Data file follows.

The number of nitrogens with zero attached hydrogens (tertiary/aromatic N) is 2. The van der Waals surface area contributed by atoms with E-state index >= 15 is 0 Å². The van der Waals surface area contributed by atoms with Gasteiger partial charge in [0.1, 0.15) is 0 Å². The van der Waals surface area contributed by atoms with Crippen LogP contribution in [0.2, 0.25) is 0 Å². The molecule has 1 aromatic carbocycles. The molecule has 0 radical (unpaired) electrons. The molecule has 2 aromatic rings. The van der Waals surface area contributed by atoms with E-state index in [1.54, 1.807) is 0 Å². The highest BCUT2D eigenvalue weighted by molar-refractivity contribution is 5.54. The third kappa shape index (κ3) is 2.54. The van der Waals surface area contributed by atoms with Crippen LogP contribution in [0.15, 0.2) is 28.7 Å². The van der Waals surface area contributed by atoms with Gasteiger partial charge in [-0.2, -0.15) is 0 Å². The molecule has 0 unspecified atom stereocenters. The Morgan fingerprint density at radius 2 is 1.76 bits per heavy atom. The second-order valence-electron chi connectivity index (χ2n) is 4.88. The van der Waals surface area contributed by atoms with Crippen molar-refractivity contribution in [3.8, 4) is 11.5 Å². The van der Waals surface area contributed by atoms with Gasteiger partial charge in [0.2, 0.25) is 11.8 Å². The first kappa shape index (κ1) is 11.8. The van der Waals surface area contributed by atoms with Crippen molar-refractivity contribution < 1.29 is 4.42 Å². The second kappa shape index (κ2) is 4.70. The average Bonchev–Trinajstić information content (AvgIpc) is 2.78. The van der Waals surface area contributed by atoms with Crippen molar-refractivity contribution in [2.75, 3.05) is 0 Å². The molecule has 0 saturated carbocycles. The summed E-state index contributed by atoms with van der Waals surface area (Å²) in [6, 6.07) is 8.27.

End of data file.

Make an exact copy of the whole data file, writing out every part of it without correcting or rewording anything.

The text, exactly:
The number of nitrogens with zero attached hydrogens (tertiary/aromatic N) is 2. The van der Waals surface area contributed by atoms with E-state index >= 15 is 0 Å². The van der Waals surface area contributed by atoms with Gasteiger partial charge in [0.1, 0.15) is 0 Å². The van der Waals surface area contributed by atoms with Crippen LogP contribution in [0.2, 0.25) is 0 Å². The molecule has 1 aromatic carbocycles. The molecule has 0 radical (unpaired) electrons. The molecule has 2 aromatic rings. The van der Waals surface area contributed by atoms with E-state index in [1.54, 1.807) is 0 Å². The highest BCUT2D eigenvalue weighted by molar-refractivity contribution is 5.54. The third kappa shape index (κ3) is 2.54. The van der Waals surface area contributed by atoms with Crippen LogP contribution in [0.15, 0.2) is 28.7 Å². The van der Waals surface area contributed by atoms with Gasteiger partial charge in [-0.2, -0.15) is 0 Å². The molecule has 0 unspecified atom stereocenters. The Morgan fingerprint density at radius 2 is 1.76 bits per heavy atom. The second-order valence-electron chi connectivity index (χ2n) is 4.88. The van der Waals surface area contributed by atoms with Crippen molar-refractivity contribution in [3.8, 4) is 11.5 Å². The van der Waals surface area contributed by atoms with Gasteiger partial charge in [0.2, 0.25) is 11.8 Å². The first kappa shape index (κ1) is 11.8. The van der Waals surface area contributed by atoms with Crippen molar-refractivity contribution < 1.29 is 4.42 Å². The second kappa shape index (κ2) is 4.70. The average Bonchev–Trinajstić information content (AvgIpc) is 2.78. The van der Waals surface area contributed by atoms with Crippen molar-refractivity contribution in [2.75, 3.05) is 0 Å². The molecule has 0 saturated carbocycles. The summed E-state index contributed by atoms with van der Waals surface area (Å²) in [6, 6.07) is 8.27.